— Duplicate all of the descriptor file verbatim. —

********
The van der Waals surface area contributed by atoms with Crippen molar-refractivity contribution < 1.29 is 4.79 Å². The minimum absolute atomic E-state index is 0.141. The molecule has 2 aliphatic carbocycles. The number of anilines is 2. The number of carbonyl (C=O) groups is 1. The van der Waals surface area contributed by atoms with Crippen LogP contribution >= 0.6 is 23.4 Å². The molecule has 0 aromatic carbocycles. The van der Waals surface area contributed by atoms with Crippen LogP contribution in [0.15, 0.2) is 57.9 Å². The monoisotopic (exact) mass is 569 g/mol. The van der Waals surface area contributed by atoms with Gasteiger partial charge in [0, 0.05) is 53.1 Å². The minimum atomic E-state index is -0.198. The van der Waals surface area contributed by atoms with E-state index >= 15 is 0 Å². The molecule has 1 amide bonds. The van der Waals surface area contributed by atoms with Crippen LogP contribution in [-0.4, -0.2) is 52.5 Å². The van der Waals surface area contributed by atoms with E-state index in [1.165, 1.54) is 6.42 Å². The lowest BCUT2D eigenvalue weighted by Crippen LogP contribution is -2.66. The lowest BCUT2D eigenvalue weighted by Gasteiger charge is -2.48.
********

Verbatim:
The van der Waals surface area contributed by atoms with Crippen molar-refractivity contribution < 1.29 is 4.79 Å². The minimum absolute atomic E-state index is 0.141. The molecule has 2 aliphatic carbocycles. The number of anilines is 2. The number of carbonyl (C=O) groups is 1. The van der Waals surface area contributed by atoms with Crippen LogP contribution >= 0.6 is 23.4 Å². The molecule has 0 aromatic carbocycles. The van der Waals surface area contributed by atoms with Crippen LogP contribution in [0.15, 0.2) is 57.9 Å². The monoisotopic (exact) mass is 569 g/mol. The van der Waals surface area contributed by atoms with Gasteiger partial charge in [0, 0.05) is 53.1 Å². The minimum atomic E-state index is -0.198. The van der Waals surface area contributed by atoms with E-state index >= 15 is 0 Å². The molecule has 1 amide bonds. The van der Waals surface area contributed by atoms with Crippen LogP contribution in [-0.4, -0.2) is 52.5 Å². The van der Waals surface area contributed by atoms with E-state index in [1.165, 1.54) is 6.42 Å². The lowest BCUT2D eigenvalue weighted by Crippen LogP contribution is -2.66. The lowest BCUT2D eigenvalue weighted by Gasteiger charge is -2.48.